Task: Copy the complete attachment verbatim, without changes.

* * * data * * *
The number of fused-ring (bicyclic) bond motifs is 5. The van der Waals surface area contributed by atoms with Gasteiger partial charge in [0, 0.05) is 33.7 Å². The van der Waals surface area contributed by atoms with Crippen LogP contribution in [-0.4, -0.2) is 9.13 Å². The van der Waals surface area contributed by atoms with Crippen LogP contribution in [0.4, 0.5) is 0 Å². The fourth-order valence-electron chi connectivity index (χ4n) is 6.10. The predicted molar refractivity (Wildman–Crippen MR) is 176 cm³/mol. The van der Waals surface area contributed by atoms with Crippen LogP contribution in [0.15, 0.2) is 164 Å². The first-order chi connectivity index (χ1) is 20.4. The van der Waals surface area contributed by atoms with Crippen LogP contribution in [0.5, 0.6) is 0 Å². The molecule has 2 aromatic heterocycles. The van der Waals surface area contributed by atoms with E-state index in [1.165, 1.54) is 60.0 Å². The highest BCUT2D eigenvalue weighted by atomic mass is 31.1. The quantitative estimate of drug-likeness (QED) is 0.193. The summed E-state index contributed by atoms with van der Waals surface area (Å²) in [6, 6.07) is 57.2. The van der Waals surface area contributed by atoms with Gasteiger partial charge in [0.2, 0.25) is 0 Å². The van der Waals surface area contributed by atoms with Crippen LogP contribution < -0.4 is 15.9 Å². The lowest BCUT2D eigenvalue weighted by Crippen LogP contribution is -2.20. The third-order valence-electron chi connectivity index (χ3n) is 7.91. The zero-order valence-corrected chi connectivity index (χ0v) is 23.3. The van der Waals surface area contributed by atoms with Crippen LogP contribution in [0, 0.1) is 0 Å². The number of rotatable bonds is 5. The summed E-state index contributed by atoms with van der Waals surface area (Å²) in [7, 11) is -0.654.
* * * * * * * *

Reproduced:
The number of fused-ring (bicyclic) bond motifs is 5. The van der Waals surface area contributed by atoms with Gasteiger partial charge in [0, 0.05) is 33.7 Å². The van der Waals surface area contributed by atoms with Crippen LogP contribution in [-0.4, -0.2) is 9.13 Å². The van der Waals surface area contributed by atoms with Crippen LogP contribution in [0.4, 0.5) is 0 Å². The fourth-order valence-electron chi connectivity index (χ4n) is 6.10. The predicted molar refractivity (Wildman–Crippen MR) is 176 cm³/mol. The van der Waals surface area contributed by atoms with Crippen LogP contribution in [0.15, 0.2) is 164 Å². The first-order chi connectivity index (χ1) is 20.4. The van der Waals surface area contributed by atoms with Crippen LogP contribution in [0.5, 0.6) is 0 Å². The molecule has 2 aromatic heterocycles. The van der Waals surface area contributed by atoms with E-state index in [1.165, 1.54) is 60.0 Å². The highest BCUT2D eigenvalue weighted by atomic mass is 31.1. The quantitative estimate of drug-likeness (QED) is 0.193. The summed E-state index contributed by atoms with van der Waals surface area (Å²) in [6, 6.07) is 57.2. The van der Waals surface area contributed by atoms with Gasteiger partial charge in [0.2, 0.25) is 0 Å². The van der Waals surface area contributed by atoms with Crippen LogP contribution < -0.4 is 15.9 Å². The lowest BCUT2D eigenvalue weighted by Crippen LogP contribution is -2.20. The third-order valence-electron chi connectivity index (χ3n) is 7.91. The zero-order valence-corrected chi connectivity index (χ0v) is 23.3. The van der Waals surface area contributed by atoms with Crippen LogP contribution in [0, 0.1) is 0 Å². The number of rotatable bonds is 5. The summed E-state index contributed by atoms with van der Waals surface area (Å²) in [7, 11) is -0.654.